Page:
Table 1 presents the descriptive statistics and the reliability coefficients of alpha of Cronbach and omega of McDonald of the empathy scale and its dimensions, considering the total sample (n = 278).

Table 1 Descriptive Statistics and Reliability of Empathy and its Dimensions 

Empathy Min. Max. Mean S.D. Median Alpha Omega
Perspective adoption 35 70 60.65 7.295 62 .734 .746
Compassionate care 18 49 40.94 6.580 43 .627 .646
Putting oneself in the shoes of another 3 21 10.53 3.472 10 .364 .439
General empathy 67 140 112.12 12.464 114 .733 .773

Regarding the measure of empathy, the invariance of the factorial structure between female and male students was analyzed, the goodness of fit indices allows acceptance of the equivalence of the measurement models between the two samples. Although the Chi-square value allows rejecting the hypothesis of invariance (X2 = 287.121), the other indices support the unrestricted model of invariance (GFI = .970, CFI = .983, RMSEA = .035, AIC= 416.102). The goodness of fit for each population is presented (Table 2) and the goodness of fit of the invariance models (Table 3).

Table 2 Goodness-of-fit Indices of the AFC of the Measure of Empathy for Women and Men, and Factorial Invariance 

3 Factor model (Women) 118.750 .970 .050 .949 .976 .983 2.527 180.750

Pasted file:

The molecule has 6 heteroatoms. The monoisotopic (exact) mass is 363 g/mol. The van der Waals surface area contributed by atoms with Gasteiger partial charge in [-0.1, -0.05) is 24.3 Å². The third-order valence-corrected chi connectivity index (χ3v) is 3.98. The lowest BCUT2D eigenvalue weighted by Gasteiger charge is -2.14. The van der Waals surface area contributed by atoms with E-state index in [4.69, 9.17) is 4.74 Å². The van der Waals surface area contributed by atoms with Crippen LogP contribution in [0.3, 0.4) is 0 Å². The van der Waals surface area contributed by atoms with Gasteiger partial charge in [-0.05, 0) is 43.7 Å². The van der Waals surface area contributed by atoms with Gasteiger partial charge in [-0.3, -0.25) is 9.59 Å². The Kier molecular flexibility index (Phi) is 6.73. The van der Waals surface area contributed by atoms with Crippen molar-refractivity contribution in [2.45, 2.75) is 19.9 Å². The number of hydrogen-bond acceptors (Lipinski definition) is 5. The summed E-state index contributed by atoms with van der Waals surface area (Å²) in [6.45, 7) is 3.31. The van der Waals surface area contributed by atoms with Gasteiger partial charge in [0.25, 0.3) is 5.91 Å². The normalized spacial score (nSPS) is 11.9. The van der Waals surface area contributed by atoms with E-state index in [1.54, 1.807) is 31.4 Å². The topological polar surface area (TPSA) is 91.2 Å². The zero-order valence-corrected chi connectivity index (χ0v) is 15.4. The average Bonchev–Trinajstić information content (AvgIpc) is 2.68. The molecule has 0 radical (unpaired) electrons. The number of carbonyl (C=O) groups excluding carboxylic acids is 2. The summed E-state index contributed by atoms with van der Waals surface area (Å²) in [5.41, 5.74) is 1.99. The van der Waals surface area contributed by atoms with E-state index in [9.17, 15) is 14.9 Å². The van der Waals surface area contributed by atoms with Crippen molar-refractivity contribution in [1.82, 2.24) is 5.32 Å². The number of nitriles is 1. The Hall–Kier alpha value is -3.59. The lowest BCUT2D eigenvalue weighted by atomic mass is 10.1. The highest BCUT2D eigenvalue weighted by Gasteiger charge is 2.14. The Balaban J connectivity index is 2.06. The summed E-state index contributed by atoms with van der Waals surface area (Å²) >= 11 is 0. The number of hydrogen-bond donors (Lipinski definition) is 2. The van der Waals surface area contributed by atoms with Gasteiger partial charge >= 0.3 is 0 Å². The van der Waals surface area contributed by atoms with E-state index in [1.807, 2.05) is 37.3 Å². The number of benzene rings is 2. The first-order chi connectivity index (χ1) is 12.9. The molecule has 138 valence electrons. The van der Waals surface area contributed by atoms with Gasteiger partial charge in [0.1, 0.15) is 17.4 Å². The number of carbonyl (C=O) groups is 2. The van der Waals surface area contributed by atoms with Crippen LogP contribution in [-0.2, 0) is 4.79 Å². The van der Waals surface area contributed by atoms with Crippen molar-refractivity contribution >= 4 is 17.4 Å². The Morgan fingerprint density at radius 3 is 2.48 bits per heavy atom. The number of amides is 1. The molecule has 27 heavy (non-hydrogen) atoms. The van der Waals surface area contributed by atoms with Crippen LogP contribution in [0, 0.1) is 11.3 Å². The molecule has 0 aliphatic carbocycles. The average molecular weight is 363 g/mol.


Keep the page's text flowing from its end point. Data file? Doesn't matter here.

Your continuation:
3 Factor model (Men) 173.350 .977 .054 .952 .977 .984 3.668 237.048

Table 3 Goodness-of-fit Indices for Factorial Invariance Models 

Model without Restrictions 292.101 94 .970 .976 .983 .037 416.101
Metric invariance 350.388 104 .965 .971 .979 .039 454.388

When using a one-way ANOVA to compare the means of empathy and its dimensions according to educational levels (Table 4), there is no statistically significant difference between the means in the ability of the dimension to put oneself in the shoes of the other (p>.05, η2= .017), presenting differences only between the means of perspective adoption (p <.05, η2 = .059), compassionate care (p <.001, η2 = .073), and in the general empathy scale (p <.05, η2 = .042). Showing an average effect in the Eta square2) of the three variables, in which differences between the means are observed.

Table 4 Descriptive Statistics of Empathy and Comparison According to Educational Levels 

Empathy Mean (S.D.) Mean (S.D.) Mean (S.D.) Mean (S.D.) Mean (S.D.) Mean (S.D.) Total F p
Putting oneself in the shoes of another 10.69 (3.58) 10.71 (3.75) 10.33 (4.37) 9.71 (2.78) 10.0 (3.12) 11.29 (2.42) 10.53 (3.47) .939 .456
Perspective adoption 58.62 (7.73) 60.76 (6.40) 61.67 (7.0) 60.87 (6.70) 62.76 (6.60) 63.04 (9.47) 60.65 (7.30) 3.339 .041
Compassionate care 38.60 (6.55) 41.51 (6.64) 45.0 (5.33) 41.38 (6.46) 40.35 (5.11) 41.25 (6.65) 40.94 (6.58) 4.263 .001
General empathy 107.92 (13.77) 112.98(11.41) 117.0 (11.89) 111.96 (11.13) 113.12 (9.45) 115.57 (14.04) 112.12 (12.46) 2.394 .011

When comparing the average scores of the empathy scale and its dimensions according to gender, it is evident that there are no statistically significant differences in perspective adoption and putting oneself in the shoes of the other (p>.05), which is confirmed by the confidence interval for the differences between the means and a small effect size (d), there being only differences with compassionate care and in the total empathy score, where women have higher means than men, although a small size is retained of the effect (Table 5).